Ditta Amahorseya, senior vice president and country corporate affairs head of Citigroup Indonesia, said Citigroup would be targeting the members of 75 different institutions from around the country to receive training in 2007. (02)

Sentul could be an inspiration


The Jakarta Post, Dec 11, 2006

The A1GP race is entering its second year and although it has yet to be as popular as the Formula One, it has started to attract more racing lovers around the globe. The Jakarta Post's Matheos Messakh spoke to A1GP Chief Operating Officer David Clare on the sidelines of Indonesia's race at Sentul circuit, south of Jakarta, over the weekend, on the challenges and the future of the sport.

Question: What are the problems the A1GP has faced?

Answer: We are very much a young series and I think our main challenge is awareness, making sure people understand what we do and aware we are different to the other series.

You talked about focusing on the Asian market. Why are you interested in the market?

The Asian market is the market that we are trying to develop. A lot of the Asian markets are fairly new in motorsports. The traditional European or North American markets are well developed.

So as a series, A1GP is in the opposite side of the other series. It makes sense and we have a lot of interest within the Asian market. So it's a very important part of our future. Also a lot of manufacturers and a lot of development in the automotive industry is around the Asian market.

Is it true that in the first year you suffered financial losses? How do you see the future of A1GP?

It's like starting any other business. At the first year, there's a lot of capital investment.

But since the end of last season, we had significant interest from major international corporations, slightly coming in. Most of them will invest in the series. They seem to approve of what we have done in the first year and we are in to the second season.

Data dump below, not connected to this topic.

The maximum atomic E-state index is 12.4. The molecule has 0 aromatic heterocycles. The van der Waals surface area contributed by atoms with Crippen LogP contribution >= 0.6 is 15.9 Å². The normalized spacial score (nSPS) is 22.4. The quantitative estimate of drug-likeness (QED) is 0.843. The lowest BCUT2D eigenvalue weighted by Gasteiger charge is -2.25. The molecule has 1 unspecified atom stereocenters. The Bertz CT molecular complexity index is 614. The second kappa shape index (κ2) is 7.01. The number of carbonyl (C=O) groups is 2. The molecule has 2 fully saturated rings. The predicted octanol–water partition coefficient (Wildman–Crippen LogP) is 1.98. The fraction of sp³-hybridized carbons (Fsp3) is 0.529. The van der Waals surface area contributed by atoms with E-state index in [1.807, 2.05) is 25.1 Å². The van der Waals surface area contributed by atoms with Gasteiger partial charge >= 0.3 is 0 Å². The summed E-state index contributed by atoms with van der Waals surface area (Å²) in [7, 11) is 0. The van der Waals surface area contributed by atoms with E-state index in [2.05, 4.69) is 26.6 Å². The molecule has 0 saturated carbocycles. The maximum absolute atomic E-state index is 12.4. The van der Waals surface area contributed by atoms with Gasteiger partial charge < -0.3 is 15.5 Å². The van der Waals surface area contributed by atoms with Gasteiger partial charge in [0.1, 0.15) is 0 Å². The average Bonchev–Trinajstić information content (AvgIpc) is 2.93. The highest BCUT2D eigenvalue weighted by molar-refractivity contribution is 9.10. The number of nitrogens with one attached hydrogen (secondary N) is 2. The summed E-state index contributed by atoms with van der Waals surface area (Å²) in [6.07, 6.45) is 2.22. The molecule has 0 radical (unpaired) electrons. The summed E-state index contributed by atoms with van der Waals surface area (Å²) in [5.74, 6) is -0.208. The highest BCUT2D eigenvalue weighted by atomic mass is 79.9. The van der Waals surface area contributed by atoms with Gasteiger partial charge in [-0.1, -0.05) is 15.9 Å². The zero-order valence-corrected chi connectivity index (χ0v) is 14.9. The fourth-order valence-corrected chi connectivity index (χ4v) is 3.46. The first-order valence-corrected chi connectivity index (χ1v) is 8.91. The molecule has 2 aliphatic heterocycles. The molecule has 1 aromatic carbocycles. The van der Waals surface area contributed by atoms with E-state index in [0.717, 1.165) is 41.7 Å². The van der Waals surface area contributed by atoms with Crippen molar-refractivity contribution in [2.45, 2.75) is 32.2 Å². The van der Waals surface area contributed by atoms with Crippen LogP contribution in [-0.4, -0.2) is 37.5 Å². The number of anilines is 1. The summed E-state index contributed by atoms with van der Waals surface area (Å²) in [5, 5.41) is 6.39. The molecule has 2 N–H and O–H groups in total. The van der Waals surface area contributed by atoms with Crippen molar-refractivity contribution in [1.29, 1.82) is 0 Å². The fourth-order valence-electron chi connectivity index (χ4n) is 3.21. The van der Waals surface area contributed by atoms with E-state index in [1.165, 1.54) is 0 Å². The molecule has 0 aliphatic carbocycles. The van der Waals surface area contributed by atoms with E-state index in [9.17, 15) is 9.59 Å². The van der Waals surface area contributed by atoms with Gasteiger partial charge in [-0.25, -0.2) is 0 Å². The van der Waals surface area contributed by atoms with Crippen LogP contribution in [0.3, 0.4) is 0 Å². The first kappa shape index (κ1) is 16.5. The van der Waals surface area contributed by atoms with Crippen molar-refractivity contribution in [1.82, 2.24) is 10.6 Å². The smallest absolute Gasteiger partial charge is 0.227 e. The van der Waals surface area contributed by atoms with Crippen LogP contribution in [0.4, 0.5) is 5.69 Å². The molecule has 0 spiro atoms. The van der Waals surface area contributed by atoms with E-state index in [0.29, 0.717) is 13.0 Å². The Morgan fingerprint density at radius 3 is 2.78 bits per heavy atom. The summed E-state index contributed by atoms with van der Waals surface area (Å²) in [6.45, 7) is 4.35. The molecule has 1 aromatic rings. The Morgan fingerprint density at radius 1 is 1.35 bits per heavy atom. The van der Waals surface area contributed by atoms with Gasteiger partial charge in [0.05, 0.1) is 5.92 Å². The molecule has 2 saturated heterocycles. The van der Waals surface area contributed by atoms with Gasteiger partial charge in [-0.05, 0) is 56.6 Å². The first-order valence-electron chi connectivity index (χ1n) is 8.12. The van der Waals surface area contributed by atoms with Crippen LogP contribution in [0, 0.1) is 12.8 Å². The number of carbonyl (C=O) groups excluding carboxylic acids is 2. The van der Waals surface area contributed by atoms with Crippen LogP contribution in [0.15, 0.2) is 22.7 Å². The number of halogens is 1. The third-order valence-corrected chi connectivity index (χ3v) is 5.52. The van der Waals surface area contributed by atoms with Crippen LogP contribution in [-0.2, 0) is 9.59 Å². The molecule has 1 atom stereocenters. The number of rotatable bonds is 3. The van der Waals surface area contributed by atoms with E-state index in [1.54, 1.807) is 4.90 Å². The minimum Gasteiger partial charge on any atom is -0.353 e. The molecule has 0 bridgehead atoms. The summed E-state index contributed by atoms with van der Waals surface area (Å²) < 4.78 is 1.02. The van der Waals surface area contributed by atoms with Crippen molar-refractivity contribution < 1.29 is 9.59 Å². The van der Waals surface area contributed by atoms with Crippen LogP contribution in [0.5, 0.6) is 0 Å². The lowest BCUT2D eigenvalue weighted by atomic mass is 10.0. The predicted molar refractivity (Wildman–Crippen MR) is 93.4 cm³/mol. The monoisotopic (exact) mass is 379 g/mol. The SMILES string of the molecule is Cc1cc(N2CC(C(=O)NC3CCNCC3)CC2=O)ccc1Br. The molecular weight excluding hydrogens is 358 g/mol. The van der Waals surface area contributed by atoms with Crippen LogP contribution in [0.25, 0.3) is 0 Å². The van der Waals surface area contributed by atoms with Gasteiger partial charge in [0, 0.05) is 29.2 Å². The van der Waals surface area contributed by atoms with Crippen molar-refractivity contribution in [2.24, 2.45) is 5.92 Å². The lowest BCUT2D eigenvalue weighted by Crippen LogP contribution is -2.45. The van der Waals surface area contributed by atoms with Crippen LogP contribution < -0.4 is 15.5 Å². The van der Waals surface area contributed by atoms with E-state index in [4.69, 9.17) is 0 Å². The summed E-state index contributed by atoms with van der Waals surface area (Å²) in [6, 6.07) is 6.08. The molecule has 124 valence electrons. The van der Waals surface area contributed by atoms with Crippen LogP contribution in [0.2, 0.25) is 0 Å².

We may be able to announce initial sponsorship partnerships in the next few months.

About the sport itself, in other series you would say that technology plays maybe 75 percent of the quality of the car. But we hope here is the driver-engineer team combination that makes up the majority of the performance.

So if you have a good engineer and a driver working together closely then the car can improve significantly.

As a new championship, is the A1GP going to have one or two main established sponsors or are you looking for several different sponsors?

Currently, we're thinking of arranging global sponsors to run every car as well as a national sponsor on each car. We haven't considered having a serious type of sponsor yet. We haven't been looking to do that because we want to make sure that the brand in itself is strong.

Do you have any plans to expand the number of teams?

There is always a plan to have some more teams, maybe in the autumn. Twenty-five is a good number, 28 is probably the maximum. But if you look at most series around the world, lots of them are in 18, 20 or 22 cars. So already we are competitive within the numbers.

In the future, are you going to make A1 the final destination of top drivers?

In many situations we hope we have our own group of drivers who want to race in A1. One or two of our drivers, for example Alex Yoong of Malaysia has spent half of his carrier with A1 and he has been very supportive.

I think you'll find opportunities in certain markets. We will be the pinnacle of opportunity to certain countries.

What is your opinion about Sentul in terms of its liability for racing? Is there anything that needs to be improved?

Definitely it needs to be upgraded a little bit. Track service and things like that need to be improved. But as a venue, the location is good, it's very popular, it creates very good TV images, which is good for us and for Indonesia.

From a technological point of view, there are certain things that need to be done to the circuit. Developing awareness about the facilities, getting people to want to come here to compete themselves.